Overall, the look is formal, but still cozy. “We do everything in the living room,” says Martens. “It’s formal in here, but it’s also informal enough to sit in your PJs and read the paper. There used to be a rug in here but we took it out because we both thought it made the room too traditional. Without a rug, it opened it up. We just like to use every space in the house.”
Since the couple frequently entertains small groups of guests, the dining room didn’t need to be cavernous, merely elegant. The black and gold dining room table, designed by Djabbarzadeh, sits comfortably in the middle of the room surrounded by 18th-century English chairs made of ebonized wood and decorated with polychrome painting. Warm mahogany paneled walls, rich hues and a black marble wood-burning fireplace create more of a den-like feeling, rather than an over-the-top dining area—a design perfectly suited for the couple’s intimate dinner parties.
For the larger events, the room can accommodate an arrangement of tables or even one big one. “The squareness of the room allows us to mix and match depending on who we’re entertaining,” says Martens.
Belgian-born designer Fabiola Martens and her
husband, Rudi Djabbarzadeh. “Somebody once said, you need some tension in every room—a little surprise to keep you on your feet,” says Fabiola Martens. “You don’t want design to become too contrived. You always need to keep that sense of humor.”
When dining at home together, they prefer to use a small table set off of the kitchen. The couple’s unpredictable charms are particularly evident here, where cabinetry seamlessly folds into the wall behind mahogany woodwork and unconventional limestone graces the kitchen counters. Track-lighting fixtures add an element of modern design to the otherwise traditional sitting room off the kitchen. “We did [the kitchen] with a lot of woodwork so it didn’t really feel like a kitchen,” explains Martens. “We also wanted the kitchen to be a continuum that you could just go through, and not have the separation between it and the rest of the spaces. Everything is done so that it’s attractive, but also very functional. And now and then, we like to throw you off and have a very contemporary element somewhere that gives an element of surprise. Design should never be predictable.”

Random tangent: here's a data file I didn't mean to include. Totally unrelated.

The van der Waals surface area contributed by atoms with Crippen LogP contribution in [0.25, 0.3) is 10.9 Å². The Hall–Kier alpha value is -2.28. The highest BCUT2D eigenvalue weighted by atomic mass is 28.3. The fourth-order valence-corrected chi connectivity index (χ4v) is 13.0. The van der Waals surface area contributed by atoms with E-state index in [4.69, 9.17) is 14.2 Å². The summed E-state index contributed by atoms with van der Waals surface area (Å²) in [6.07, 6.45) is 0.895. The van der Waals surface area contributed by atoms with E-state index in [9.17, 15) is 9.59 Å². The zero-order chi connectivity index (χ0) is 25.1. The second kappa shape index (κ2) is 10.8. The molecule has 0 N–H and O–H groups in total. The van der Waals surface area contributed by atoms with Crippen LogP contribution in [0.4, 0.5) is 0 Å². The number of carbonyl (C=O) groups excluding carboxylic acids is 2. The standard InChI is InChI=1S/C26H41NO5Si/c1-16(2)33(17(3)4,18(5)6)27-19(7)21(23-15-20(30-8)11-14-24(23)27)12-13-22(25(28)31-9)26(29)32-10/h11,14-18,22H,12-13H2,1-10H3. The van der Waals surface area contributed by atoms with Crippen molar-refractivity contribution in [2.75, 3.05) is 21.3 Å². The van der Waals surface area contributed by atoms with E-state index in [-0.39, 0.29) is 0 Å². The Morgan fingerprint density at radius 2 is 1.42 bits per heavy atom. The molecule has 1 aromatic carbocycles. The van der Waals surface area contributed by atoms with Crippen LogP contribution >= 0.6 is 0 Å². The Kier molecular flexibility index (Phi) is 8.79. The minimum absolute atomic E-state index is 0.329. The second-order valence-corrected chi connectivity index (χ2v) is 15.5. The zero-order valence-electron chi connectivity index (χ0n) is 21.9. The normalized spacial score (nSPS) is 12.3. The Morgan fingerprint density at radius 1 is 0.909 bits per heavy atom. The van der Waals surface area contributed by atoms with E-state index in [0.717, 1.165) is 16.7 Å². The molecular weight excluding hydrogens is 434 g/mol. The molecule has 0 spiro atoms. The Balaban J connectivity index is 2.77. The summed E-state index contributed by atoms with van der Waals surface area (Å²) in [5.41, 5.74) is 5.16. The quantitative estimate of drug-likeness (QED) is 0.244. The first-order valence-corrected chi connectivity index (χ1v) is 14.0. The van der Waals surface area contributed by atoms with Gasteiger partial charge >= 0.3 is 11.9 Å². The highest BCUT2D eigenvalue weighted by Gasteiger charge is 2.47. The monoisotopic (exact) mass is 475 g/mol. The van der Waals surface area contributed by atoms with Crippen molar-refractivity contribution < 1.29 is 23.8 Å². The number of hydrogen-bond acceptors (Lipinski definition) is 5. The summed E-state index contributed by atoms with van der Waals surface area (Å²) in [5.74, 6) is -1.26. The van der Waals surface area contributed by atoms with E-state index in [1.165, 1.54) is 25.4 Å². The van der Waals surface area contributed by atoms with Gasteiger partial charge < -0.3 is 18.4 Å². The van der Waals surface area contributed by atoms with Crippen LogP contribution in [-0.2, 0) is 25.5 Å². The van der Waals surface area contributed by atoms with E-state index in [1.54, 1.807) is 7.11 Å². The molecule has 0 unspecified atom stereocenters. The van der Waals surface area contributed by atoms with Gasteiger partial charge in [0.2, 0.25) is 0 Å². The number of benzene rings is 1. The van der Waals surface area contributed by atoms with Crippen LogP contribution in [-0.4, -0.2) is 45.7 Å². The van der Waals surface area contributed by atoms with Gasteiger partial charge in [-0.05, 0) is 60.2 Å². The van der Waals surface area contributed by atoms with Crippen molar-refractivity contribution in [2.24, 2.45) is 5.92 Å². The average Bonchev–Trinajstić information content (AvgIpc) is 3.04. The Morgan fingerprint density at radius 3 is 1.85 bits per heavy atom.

Outdoors, Djabbarzadeh has created an Old World design with a garden reminiscent of one that might be found in a French villa. Separated into three distinct areas, the main space is centered with the rustic, stone terrace off the back of the house, and features a trellis-covered terrace overlooking a small pond. In essence, the design creates a country feel in a city house. Stone walls and plants divide the large space, with smaller gardens to the left and right.
“When you look in the backyard, it’s really a continuation of rooms,” says Martens. “It’s not an open garden. The walls of the house continue through the green separations.”
The landscape is central to Martens’ interior design. Large windows and doors throughout every room offer expansive views of the garden or courtyard. Upstairs, the master bedroom and bath feature garden elements, including a bamboo scene painted above the bathtub (complete with a small, winking salamander) and a floral motif used throughout the bedroom. Even on the second floor, “you create that sense of remembering where you are, and what the outside looks like,” explains Martens. Given that the couple works from home, they opted to remove a stone wall in their front courtyard, replacing it with a large space for their new offices and a garage for three vehicles. All of the work should be completed this fall. But don’t be amazed if the work doesn’t stop there. “Good design is a process,” Martens says. “It’s never ‘Do it all and then you’re done.’ You start with a thought; you think you have everything planned. But, then there are just more nice surprises.”
Overlooking the back garden is a French Directoire-style desk
with its original leather top. A green decorative paint treatment
throughout the foyer brings the outside in.
giant antique wooden corbels salvaged from Paris in the sitting
room off the kitchen.
Evoking the outdoors in the master bedroom and bath,
Martens selected a botanical print by Braquenie for the
bedroom’s drapes and upholstered walls.
In the master bath, a decorative-paint treatment depicts